'Rebuttable presumptions' is the main area of discussion at EFRAG following the European body's consultation on its European Sustainability Reporting Standards (ESRS) exposure drafts, a stakeholder has told Corporate Disclosures.
Indeed, the topic occupied a good chunk of the discussions at the EFRAG Sustainability Reporting Board (SRB) meeting last Monday (5 September), where the idea of an 'explicit light' approach to materiality was floated. The idea would require companies to disclose the items assessed as not-material but would not require them to justify their omission.
On Tuesday, it was the turn of EFRAG's Technical Expert Group (TEG) to look at the topic and assess how it would work in practice.
One proposed way was to include a list at the end of companies' reports declaring which disclosures were deemed immaterial without justifications as to why.
Julian Muller, sustainable finance office at European consumer organisation BEUC, was in favour of this solution which he said would be very useful to civil society organisations who are looking at companies' disclosures on one particular topic.
Capital markets economist, Luca Bonaccorsi, was not completely in favour but said that it made sense to require less information from companies to reduce the reporting burden.
But Phillippe Diaz, project manager at WWF Germany's sustainable finance unit, said that the list of omissions would be "more or less meaningless" without the justifications.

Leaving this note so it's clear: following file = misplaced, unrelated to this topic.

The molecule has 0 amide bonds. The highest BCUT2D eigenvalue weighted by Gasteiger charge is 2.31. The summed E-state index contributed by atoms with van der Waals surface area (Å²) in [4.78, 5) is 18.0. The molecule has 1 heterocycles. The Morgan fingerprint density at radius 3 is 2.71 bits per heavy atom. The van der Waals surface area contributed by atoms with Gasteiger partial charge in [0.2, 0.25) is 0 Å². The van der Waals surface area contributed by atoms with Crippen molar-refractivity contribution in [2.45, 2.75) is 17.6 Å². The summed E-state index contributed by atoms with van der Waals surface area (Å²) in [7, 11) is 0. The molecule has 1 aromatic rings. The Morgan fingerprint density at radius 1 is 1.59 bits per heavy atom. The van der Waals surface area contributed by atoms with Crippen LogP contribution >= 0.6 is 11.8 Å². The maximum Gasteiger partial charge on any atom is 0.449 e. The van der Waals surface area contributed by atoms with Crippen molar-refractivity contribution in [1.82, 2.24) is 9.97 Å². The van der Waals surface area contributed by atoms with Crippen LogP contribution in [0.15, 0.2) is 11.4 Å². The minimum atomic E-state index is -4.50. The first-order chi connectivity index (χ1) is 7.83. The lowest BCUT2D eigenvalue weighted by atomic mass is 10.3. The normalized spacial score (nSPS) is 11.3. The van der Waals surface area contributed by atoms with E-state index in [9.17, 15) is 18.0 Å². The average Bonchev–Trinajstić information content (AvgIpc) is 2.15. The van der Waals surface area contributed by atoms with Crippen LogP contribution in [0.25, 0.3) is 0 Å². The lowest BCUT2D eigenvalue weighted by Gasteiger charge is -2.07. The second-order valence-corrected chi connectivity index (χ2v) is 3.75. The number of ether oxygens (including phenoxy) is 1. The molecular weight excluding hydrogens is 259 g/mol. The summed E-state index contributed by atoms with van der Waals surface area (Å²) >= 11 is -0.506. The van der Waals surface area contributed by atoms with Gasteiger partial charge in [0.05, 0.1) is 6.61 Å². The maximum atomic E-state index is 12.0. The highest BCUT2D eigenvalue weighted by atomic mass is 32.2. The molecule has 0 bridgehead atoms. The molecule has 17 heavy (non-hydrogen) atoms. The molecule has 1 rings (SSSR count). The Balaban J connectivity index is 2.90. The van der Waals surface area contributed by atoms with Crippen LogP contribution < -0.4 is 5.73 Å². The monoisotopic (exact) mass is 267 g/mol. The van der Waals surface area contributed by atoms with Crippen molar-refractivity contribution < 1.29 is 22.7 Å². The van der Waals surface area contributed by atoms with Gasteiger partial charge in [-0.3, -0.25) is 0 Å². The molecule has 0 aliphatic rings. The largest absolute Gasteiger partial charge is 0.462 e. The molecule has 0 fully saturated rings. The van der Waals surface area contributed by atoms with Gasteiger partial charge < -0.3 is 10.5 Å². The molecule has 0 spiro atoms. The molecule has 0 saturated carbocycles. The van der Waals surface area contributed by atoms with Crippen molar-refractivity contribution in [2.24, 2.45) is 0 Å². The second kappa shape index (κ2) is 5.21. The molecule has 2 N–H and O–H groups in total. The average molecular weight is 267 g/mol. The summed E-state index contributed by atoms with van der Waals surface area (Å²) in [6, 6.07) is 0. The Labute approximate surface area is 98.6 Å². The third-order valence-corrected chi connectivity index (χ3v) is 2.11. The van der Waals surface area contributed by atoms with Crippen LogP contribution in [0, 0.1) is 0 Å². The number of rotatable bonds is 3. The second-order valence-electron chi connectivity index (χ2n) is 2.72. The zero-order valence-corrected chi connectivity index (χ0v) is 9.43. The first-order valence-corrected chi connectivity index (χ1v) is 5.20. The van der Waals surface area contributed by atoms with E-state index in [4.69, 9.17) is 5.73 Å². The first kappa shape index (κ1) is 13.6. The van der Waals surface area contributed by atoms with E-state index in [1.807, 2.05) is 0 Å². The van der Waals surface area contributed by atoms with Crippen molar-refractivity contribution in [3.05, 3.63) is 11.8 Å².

Julia Menacher, senior expert in sustainability reporting and international accounting at Allianz Group, said that the list wouldn't be very informative and that the omissions would be "obvious" to those reading the report.
Many said that the list would make the reports too confusing, such as Klaus Hufschlag, senior vice president at Deutsche Post DHL Group, who argued that the list would "not add true value".
Diaz and Piotr Biernacki, president of the Foundation for Reporting Standards, argued that the GRI's content indexes approach could be a good solution to reduce the reporting burden while still providing added value to a list of omitted disclosures.
Under the GRI approach, organisations are required to specify which disclosures have been omitted in the report's content index and select one of four options (not applicable/ legal prohibitions/ confidentiality constraints/ information unavailable) to explain each omission.
Diaz and Biernacki said that the GRI content indexes are very useful for those looking at reports.
One element where most TEG members agreed was that, while there could be a case for companies not to explain why they omitted specific disclosure requirements, they should still be required to justify their reasons for omitting whole topics.
Other topics of considerations in reviewing the standards after the consultation are defining incident in ESRS G2, time horizons and subsidiary exemptions. TEG and SRB will hold a joint meeting today (September 7) to discuss how to move forward with the draft standards.